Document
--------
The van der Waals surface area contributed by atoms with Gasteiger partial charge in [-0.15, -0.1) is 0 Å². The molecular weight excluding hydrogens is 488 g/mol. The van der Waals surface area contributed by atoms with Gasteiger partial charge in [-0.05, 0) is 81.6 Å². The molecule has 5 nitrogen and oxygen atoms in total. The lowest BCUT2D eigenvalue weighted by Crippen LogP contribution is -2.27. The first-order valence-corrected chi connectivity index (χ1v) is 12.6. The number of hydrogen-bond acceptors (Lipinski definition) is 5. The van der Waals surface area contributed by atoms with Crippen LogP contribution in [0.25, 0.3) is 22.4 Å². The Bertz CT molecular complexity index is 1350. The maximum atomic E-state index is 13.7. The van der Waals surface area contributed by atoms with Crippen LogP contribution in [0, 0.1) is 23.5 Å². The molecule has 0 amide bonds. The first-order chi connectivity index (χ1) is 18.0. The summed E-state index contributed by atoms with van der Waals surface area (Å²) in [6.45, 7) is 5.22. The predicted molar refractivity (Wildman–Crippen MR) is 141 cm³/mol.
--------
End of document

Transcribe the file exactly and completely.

The van der Waals surface area contributed by atoms with Gasteiger partial charge in [-0.15, -0.1) is 0 Å². The molecular weight excluding hydrogens is 488 g/mol. The van der Waals surface area contributed by atoms with Gasteiger partial charge in [-0.05, 0) is 81.6 Å². The molecule has 5 nitrogen and oxygen atoms in total. The lowest BCUT2D eigenvalue weighted by Crippen LogP contribution is -2.27. The first-order valence-corrected chi connectivity index (χ1v) is 12.6. The number of hydrogen-bond acceptors (Lipinski definition) is 5. The van der Waals surface area contributed by atoms with Crippen LogP contribution in [0.25, 0.3) is 22.4 Å². The Bertz CT molecular complexity index is 1350. The maximum atomic E-state index is 13.7. The van der Waals surface area contributed by atoms with Crippen LogP contribution in [0, 0.1) is 23.5 Å². The molecule has 0 amide bonds. The first-order chi connectivity index (χ1) is 18.0. The summed E-state index contributed by atoms with van der Waals surface area (Å²) in [6.45, 7) is 5.22. The predicted molar refractivity (Wildman–Crippen MR) is 141 cm³/mol.